FLEMING: Letter to North State Journal Re: Duke Energy story

The Apple One 4.9 MW solar project, built by Cypress Creek Renewables, is pictured in Newton, North Carolina, United States in this undated handout photo obtained by Reuters March 28, 2017. Cypress Creek Renewables/Handout via REUTERS

If a finger must be pointed, at least point it in the right direction: this is a Duke Energy issue, not a solar issue. The sources of energy-related pollution are fossil fuel plants, in which Duke is heavily invested. If the utility would invest more in clean energy sources, which also happen to be more affordable for customers, the company’s emissions challenges resolve. But if the utility divests of fossil fuels, an earnings challenge emerges. As is often the case, it’s a matter of Duke’s priority: shareholders versus customers. While attempting to discredit clean energy, the August 14 article underscores several key points that actually support the expansion of clean energy in North Carolina.

Transitioning to a clean energy economy isn’t a pipe dream. There’s data to support the enormous additional solar and wind potential left in North Carolina. For example, a recent report filed with the North Carolina Utilities Commission indicates that Duke plans to keep uneconomic coal plants running while unnecessarily emitting harmful air pollution. The article also helps make the case for updating our power system to accommodate more clean energy. If starting and stopping fossil fuel plants is supposedly increasing pollution, then the utilities need to focus on clean solutions such as deploying more energy storage, which as demonstrated in the study, can cost-effectively mitigate the ramping concerns cited in this article without increasing air pollution. Instead of utilizing the status quo, why isn’t Duke using accessible, affordable, and clean technology solutions to address their reported concerns with ramping?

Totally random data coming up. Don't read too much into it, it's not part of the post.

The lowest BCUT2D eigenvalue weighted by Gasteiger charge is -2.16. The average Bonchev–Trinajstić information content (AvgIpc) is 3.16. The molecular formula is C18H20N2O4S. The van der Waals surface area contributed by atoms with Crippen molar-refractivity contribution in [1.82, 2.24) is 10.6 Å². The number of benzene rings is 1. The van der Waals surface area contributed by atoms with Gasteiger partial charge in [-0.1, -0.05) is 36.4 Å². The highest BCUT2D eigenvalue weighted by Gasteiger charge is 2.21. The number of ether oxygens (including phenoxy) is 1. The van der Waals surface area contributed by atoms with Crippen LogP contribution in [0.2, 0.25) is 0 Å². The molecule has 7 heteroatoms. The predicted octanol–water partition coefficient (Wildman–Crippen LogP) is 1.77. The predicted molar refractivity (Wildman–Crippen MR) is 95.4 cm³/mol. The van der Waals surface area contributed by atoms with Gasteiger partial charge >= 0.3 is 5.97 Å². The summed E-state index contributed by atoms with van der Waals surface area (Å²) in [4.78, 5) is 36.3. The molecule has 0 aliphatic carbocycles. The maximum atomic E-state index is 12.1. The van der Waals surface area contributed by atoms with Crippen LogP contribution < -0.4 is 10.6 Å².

Duke’s own spokesperson acknowledges in the article that adding more solar would help mitigate their issue. If increasing North Carolina’s solar capacity would help, let’s get to work. Wind energy plays a role, too. In fact, Duke recently touted the benefits of wind energy in its own publication, illumination, highlighting how much it helps stabilize farmer income in rural areas. In the Oklahoma communities referenced in the article, Duke notes that the county tax payments from wind made it possible for the local school district to build a new early childhood center and supply other much-needed resources.

Clean energy that benefits farmers and rural communities? Yes, please. How about Duke focus on our own service area and install more wind projects right here at home so that North Carolina customers are the beneficiaries?

With clean energy being the most affordable energy solution available, the time for utility reform in North Carolina has arrived. The stage is set to finally change the old, outdated utility monopoly model and open energy markets to competition. It’s time to expand clean energy choices for customers and encourage the kind of market competition that will drive down power bills, encourage investments and economic development opportunities, create meaningful tax revenue for counties that need it most, and decrease the air pollution that the author and the North State Journal are suddenly so concerned about.

Mark Fleming, president and CEO, Conservatives for Clean Energy